I am writing to you in relation to the Subsidy Control Bill which is currently passing through the UK Parliament. I am aware that this Bill is being led by BEIS Ministers, and my colleague, the Minister for Business, Trade, Tourism and Enterprise, Ivan McKee, is in contact with the Minister for London and Parliamentary Under Secretary of State (Minister for Small Business, Consumers and Labour Markets), Paul Scully, about the overall position of Scottish Ministers. However, I wanted to write to you directly about my specific concerns in relation to agriculture. I previously wrote to Mr Scully about these concerns but I have not had any satisfactory answer.
As you will be aware, agriculture subsidies do not fit neatly into standard subsidy control regimes. This is why agriculture has its own separate subsidy control arrangements under the EU through the Common Agricultural Policy (CAP), and under the WTO through the Agreement on Agriculture. The EU-UK Trade and Cooperation Agreement (TCA) has provided interim rules on subsidy control in the UK since we left the EU, however, the TCA does not apply to subsidies that are subject to the provisions of Part IV or Annex 2 of the Agreement on Agriculture – that is most agricultural subsidies.
Despite our repeated representations on this matter, the UK Government has not given a clear reason as to why agriculture should be included in the new UK subsidy control regime when it is so often carved out of standard subsidy control regimes. Mr Scully has noted that a majority of respondents to the BEIS consultation on the proposals supported the inclusion of agriculture. However, none of the serious issues raised by the Scottish Government have been directly addressed, either in the response to the consultation or subsequently. Nor have even anonymised responses been shared with my officials, so that we may helpfully understand the reasoning. It is also unclear whether or how responses have been weighted. As the Bill progresses through Parliament, our concerns, and the need for clarity from the UK Government, have become more urgent.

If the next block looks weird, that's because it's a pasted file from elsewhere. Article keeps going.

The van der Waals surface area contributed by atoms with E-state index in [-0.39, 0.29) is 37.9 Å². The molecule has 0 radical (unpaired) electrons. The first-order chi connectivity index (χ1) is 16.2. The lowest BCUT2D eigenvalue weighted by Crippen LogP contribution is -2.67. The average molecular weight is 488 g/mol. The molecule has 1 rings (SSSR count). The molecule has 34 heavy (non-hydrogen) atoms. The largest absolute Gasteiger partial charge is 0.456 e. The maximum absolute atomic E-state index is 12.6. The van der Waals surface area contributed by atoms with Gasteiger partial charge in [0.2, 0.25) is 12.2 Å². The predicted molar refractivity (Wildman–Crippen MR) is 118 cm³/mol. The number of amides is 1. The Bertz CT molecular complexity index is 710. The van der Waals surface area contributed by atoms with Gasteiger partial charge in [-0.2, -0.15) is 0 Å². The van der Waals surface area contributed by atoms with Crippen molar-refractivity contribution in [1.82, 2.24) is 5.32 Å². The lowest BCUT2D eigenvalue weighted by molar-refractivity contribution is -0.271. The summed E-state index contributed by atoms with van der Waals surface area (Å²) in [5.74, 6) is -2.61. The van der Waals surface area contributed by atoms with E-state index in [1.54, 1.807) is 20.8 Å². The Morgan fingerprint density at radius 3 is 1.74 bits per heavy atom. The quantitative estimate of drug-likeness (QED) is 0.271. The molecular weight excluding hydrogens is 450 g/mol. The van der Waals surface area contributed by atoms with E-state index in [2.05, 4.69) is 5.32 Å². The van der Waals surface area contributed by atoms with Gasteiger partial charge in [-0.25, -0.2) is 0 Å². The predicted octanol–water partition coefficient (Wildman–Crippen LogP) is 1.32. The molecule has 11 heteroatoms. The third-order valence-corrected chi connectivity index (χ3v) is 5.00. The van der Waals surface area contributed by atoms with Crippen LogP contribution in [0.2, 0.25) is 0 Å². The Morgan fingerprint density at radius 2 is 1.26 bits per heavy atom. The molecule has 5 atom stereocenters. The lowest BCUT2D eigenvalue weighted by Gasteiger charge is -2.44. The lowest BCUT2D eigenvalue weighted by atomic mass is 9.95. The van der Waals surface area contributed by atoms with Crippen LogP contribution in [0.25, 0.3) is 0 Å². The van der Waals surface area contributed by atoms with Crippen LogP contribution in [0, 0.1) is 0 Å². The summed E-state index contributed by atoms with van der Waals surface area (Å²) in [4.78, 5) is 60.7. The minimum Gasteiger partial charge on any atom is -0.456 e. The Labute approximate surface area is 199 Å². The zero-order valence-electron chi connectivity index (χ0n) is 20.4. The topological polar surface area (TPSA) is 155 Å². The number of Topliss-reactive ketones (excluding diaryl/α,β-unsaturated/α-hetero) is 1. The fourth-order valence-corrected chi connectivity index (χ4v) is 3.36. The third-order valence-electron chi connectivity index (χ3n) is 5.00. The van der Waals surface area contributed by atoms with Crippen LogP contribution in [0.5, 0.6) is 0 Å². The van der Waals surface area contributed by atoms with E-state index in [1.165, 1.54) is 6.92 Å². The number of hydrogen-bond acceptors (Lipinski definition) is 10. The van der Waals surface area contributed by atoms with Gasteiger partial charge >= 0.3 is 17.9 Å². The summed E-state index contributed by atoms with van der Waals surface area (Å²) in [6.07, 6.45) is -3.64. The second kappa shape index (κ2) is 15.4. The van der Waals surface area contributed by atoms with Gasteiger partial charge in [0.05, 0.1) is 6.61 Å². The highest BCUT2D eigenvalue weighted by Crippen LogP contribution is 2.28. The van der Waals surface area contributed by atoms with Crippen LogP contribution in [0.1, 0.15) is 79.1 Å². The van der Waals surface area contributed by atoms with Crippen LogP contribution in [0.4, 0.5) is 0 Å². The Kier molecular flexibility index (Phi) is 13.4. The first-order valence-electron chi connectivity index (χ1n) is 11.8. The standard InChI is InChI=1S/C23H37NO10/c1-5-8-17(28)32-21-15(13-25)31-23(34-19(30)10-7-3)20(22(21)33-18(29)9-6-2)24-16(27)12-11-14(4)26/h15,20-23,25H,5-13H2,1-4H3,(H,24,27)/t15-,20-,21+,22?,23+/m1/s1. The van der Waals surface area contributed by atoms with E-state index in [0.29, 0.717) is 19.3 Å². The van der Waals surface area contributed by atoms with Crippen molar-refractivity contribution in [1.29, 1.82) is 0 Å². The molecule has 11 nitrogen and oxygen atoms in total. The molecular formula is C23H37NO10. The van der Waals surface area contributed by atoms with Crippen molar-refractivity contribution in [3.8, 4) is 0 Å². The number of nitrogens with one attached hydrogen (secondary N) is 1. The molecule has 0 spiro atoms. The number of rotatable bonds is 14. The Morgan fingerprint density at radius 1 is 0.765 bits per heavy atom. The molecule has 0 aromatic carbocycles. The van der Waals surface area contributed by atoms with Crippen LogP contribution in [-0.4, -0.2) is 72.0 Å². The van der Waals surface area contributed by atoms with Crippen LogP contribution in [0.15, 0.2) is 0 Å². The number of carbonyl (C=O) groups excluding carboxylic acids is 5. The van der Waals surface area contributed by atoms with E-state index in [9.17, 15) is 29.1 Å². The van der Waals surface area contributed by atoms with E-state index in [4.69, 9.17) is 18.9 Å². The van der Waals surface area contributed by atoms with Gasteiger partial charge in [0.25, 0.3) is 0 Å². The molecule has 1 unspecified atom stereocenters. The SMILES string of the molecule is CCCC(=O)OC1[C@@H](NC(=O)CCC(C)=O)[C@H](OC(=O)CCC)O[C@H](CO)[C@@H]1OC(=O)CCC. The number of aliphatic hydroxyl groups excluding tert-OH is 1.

One major concern about the inclusion of agriculture within the scope of this Bill is that the principles set out in Schedule 1 risk constraining our ability to develop future policies that are tailored to the needs of Scottish agriculture. We have very serious concerns about how the regime will work for legacy CAP schemes delivering income payments and coupled support, as they are not mainly intended – even with conditionality – to bring about a change in practice and therefore would seem to be incompatible with the principles. Rather, their purpose is to ensure that farming businesses are economically viable. They provide essential support to remote and constrained rural communities, and as there is a significantly higher proportion of agricultural land in Scotland that is subject to such constraints compared to elsewhere in the UK, it is important that we retain the ability to provide this type of support for our agricultural businesses for the foreseeable future. We are not clear that clauses 48 and 81 dealing with legacy schemes provide the assurance we need that we can make any necessary changes to develop and progress our agricultural policies in future.
We have further concerns that the application of the new regime to subsidies that are already subject to the WTO AoA would effectively lead to avoidable ‘double-banking’ of subsidy control schemes, which would add further complexity and enhanced risk of legal challenge. We are particularly concerned that a subsidy that does not unlawfully distort international trade is challenged, successfully or otherwise, on the basis that it does not minimise negative effects on competition or investment in the UK (as set out in Schedule 1 under principle F). This particular principle goes beyond the minimum required under the TCA.